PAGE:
>>> vf = pyvcf.VcfFrame.from_dict([], data)
>>> vf.df
  CHROM  POS ID REF ALT QUAL FILTER INFO FORMAT Steven
0  chr1  100  .   G   A    .      .    .     GT    1|0
1  chr1  101  .  CT   C    .      .    .     GT    0/1
2  chr1  102  .   A   C    .      .    .     GT    0/1
3  chr1  103  .   C   A    .      .    .     GT    0|1

We can remove rows with a phased genotype:

>>> vf.filter_phased().df
  CHROM  POS ID REF   ALT QUAL FILTER INFO FORMAT Steven
0  chr1  101  .  CT     C    .      .    .     GT    0/1
1  chr1  102  .   A  C,AT    .      .    .     GT    0/1

We can also select those rows:

>>> vf.filter_phased(opposite=True).df
  CHROM  POS ID REF ALT QUAL FILTER INFO FORMAT Steven
0  chr1  100  .   G   A    .      .    .     GT    1|0
1  chr1  103  .   C   A    .      .    .     GT    0|1

Finally, we can return boolean index array from the filtering:

>>> vf.filter_phased(as_index=True)
0    False
1     True
2     True
3    False
dtype: bool
filter_polyp(opposite=False, as_index=False)[source]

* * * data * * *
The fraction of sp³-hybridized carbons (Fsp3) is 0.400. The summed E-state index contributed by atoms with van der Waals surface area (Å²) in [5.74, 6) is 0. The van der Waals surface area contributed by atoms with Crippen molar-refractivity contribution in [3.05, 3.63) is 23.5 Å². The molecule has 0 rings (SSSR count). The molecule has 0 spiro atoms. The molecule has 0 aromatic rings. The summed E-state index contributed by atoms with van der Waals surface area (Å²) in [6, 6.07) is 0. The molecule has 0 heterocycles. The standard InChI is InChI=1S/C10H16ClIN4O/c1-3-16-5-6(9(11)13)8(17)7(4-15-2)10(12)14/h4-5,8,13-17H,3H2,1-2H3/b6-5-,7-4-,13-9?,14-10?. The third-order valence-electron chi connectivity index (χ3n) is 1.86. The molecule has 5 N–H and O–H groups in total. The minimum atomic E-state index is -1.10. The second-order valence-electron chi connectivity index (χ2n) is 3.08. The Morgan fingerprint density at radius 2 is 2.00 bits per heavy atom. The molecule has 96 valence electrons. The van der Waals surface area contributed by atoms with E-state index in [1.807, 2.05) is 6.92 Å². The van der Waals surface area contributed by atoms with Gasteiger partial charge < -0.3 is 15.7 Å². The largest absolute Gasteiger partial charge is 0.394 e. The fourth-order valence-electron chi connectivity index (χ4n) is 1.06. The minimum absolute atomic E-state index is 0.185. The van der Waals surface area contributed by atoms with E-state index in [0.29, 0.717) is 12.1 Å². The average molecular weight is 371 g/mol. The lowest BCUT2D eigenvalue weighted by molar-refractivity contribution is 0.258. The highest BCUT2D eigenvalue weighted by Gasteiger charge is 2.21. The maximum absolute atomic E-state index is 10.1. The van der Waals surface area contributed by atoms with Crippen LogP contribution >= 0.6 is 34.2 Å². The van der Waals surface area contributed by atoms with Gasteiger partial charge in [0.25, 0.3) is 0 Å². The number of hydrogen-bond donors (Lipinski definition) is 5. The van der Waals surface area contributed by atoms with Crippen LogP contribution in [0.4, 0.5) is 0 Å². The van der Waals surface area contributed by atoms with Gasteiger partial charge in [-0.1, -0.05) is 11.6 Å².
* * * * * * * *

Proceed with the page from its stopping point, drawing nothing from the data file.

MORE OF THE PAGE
Filter rows with polyploid genotypes.

Variants with polyploid genotypes will be removed.

Parameters
  • opposite (bool, default: False) – If True, return rows that don’t meet the said criteria.

  • as_index (bool, default: False) – If True, return boolean index array instead of VcfFrame.

Returns

Filtered VcfFrame or boolean index array.

Return type

VcfFrame or pandas.Series

Examples

Assume we have the following data:

>>> from fuc import pyvcf
>>> data = {
...     'CHROM': ['chr1', 'chr1', 'chr2', 'chr2'],
...     'POS': [100, 100, 200, 200],
...     'ID': ['.', '.', '.', '.'],
...     'REF': ['A', 'A', 'C', 'C'],
...     'ALT': ['C', 'T', 'G', 'G'],
...     'QUAL': ['.', '.', '.', '.'],
...     'FILTER': ['.', '.', '.', '.'],
...     'INFO': ['.', '.', '.', '.'],
...     'FORMAT': ['GT', 'GT', 'GT', 'GT'],
...     'Steven': ['0/0/1', '0/0', '1/1/1', './.'],
... }
>>> vf = pyvcf.VcfFrame.from_dict([], data)
>>> vf.df
  CHROM  POS ID REF ALT QUAL FILTER INFO FORMAT Steven
0  chr1  100  .   A   C    .      .    .     GT  0/0/1
1  chr1  100  .   A   T    .      .    .     GT    0/0
2  chr2  200  .   C   G    .      .    .     GT  1/1/1